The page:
"I looked up and saw some children lying on the floor covered in blood and not moving. There was a dead lady lying beside me. Torn-off arms and legs were lying everywhere. There were bombs hanging on the rope they'd strung up between the basketball hoops, across the gym. And now these bombs began going off, one after the other, coming closer and closer to us. Anyone who could get up ran screaming to the windows and the back entrance corridor. Alina and I were near a window [both sisters managed to escape unscathed]."
Irina, girl hostage
"I woke up under the debris and all was covered in sand - my ears, nose and eyes - and I could not see anything. Then we were taken to the dining room. There we were given water, then explosions started. And then we jumped out of the window and we were taken to the hospital."
Survivor Santa Zangiyeva, 15, spoke to Izvestiya
"There was this thin tall man of about 35, a typical Chechen, his right hand bandaged. He was the angriest of our captors, he was threatening us all the time and firing into the ceiling. It was so stuffy I was unwell, I fainted several times, so my mum asked him to take me to the corridor for a while to take a breath of air. To my surprise he agreed. In the corridor I was nearly sick, my legs gave way, and sat on a rucksack lying by the wall. But he said: 'Don't sit on this one, there are mines in it, sit on that one instead'...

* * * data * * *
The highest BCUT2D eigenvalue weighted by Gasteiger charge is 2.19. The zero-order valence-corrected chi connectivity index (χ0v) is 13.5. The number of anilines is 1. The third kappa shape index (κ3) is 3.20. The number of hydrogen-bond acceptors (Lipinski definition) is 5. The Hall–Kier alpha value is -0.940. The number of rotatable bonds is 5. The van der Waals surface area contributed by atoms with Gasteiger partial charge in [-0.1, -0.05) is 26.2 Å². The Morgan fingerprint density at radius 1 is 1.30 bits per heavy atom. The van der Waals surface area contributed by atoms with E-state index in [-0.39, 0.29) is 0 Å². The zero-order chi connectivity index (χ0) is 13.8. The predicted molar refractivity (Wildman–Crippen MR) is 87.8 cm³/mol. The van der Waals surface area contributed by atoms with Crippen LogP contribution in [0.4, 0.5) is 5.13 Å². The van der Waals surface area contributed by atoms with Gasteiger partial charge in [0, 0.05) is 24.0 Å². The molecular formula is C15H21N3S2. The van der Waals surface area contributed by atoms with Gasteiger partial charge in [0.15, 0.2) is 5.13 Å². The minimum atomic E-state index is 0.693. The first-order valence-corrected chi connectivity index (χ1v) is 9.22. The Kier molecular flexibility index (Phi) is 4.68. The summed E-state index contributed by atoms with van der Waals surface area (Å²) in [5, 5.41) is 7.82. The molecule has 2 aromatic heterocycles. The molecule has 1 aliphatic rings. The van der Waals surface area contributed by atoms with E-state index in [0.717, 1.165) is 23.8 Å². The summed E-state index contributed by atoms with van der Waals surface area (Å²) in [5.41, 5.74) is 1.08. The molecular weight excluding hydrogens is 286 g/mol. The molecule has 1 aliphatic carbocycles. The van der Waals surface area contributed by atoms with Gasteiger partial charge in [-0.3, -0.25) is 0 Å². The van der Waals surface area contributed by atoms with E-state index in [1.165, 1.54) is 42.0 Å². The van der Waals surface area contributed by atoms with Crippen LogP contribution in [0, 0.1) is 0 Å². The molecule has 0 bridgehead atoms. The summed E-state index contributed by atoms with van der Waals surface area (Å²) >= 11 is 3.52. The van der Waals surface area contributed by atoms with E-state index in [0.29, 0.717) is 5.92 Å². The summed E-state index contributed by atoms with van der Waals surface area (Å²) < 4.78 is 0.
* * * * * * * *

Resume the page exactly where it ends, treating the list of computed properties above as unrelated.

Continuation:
"I asked him 'Will you at least let the children go?' He said: 'No - why? Your Russian troops in Chechnya catch children just like you and cut their heads off. I had a daughter, about your age, and they killed her,' he said."